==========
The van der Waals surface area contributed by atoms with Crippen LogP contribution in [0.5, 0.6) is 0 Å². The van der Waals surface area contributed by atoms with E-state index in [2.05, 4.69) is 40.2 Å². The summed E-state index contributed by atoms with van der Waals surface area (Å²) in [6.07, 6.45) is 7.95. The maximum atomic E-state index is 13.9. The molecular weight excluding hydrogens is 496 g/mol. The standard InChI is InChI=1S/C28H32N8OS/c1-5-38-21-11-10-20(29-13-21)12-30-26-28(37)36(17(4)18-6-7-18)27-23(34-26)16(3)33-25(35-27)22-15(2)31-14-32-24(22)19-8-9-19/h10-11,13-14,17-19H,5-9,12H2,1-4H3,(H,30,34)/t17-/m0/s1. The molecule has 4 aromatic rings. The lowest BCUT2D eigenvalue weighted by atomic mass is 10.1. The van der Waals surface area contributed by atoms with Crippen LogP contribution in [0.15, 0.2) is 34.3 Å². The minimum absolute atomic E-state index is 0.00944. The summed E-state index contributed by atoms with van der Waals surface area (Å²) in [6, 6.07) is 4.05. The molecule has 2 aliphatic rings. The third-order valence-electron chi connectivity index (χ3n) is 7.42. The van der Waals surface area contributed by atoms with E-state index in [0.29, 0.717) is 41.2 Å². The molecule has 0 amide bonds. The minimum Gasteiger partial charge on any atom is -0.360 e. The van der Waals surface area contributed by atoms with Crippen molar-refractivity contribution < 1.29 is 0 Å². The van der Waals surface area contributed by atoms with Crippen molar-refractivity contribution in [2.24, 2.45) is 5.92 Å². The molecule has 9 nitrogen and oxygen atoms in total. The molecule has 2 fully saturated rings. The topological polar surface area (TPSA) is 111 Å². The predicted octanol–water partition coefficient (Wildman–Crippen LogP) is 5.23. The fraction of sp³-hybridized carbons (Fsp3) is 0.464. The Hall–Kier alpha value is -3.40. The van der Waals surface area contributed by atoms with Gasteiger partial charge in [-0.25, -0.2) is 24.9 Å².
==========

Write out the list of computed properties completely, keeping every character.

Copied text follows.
The van der Waals surface area contributed by atoms with Crippen LogP contribution in [0.5, 0.6) is 0 Å². The van der Waals surface area contributed by atoms with E-state index in [2.05, 4.69) is 40.2 Å². The summed E-state index contributed by atoms with van der Waals surface area (Å²) in [6.07, 6.45) is 7.95. The maximum atomic E-state index is 13.9. The molecular weight excluding hydrogens is 496 g/mol. The standard InChI is InChI=1S/C28H32N8OS/c1-5-38-21-11-10-20(29-13-21)12-30-26-28(37)36(17(4)18-6-7-18)27-23(34-26)16(3)33-25(35-27)22-15(2)31-14-32-24(22)19-8-9-19/h10-11,13-14,17-19H,5-9,12H2,1-4H3,(H,30,34)/t17-/m0/s1. The molecule has 4 aromatic rings. The lowest BCUT2D eigenvalue weighted by atomic mass is 10.1. The van der Waals surface area contributed by atoms with Crippen LogP contribution in [0.15, 0.2) is 34.3 Å². The minimum absolute atomic E-state index is 0.00944. The summed E-state index contributed by atoms with van der Waals surface area (Å²) in [6, 6.07) is 4.05. The molecule has 2 aliphatic rings. The third-order valence-electron chi connectivity index (χ3n) is 7.42. The van der Waals surface area contributed by atoms with E-state index in [0.29, 0.717) is 41.2 Å². The molecule has 0 amide bonds. The minimum Gasteiger partial charge on any atom is -0.360 e. The van der Waals surface area contributed by atoms with Crippen molar-refractivity contribution < 1.29 is 0 Å². The van der Waals surface area contributed by atoms with Crippen molar-refractivity contribution in [2.24, 2.45) is 5.92 Å². The molecule has 9 nitrogen and oxygen atoms in total. The molecule has 2 fully saturated rings. The topological polar surface area (TPSA) is 111 Å². The predicted octanol–water partition coefficient (Wildman–Crippen LogP) is 5.23. The fraction of sp³-hybridized carbons (Fsp3) is 0.464. The Hall–Kier alpha value is -3.40. The van der Waals surface area contributed by atoms with Gasteiger partial charge in [-0.25, -0.2) is 24.9 Å².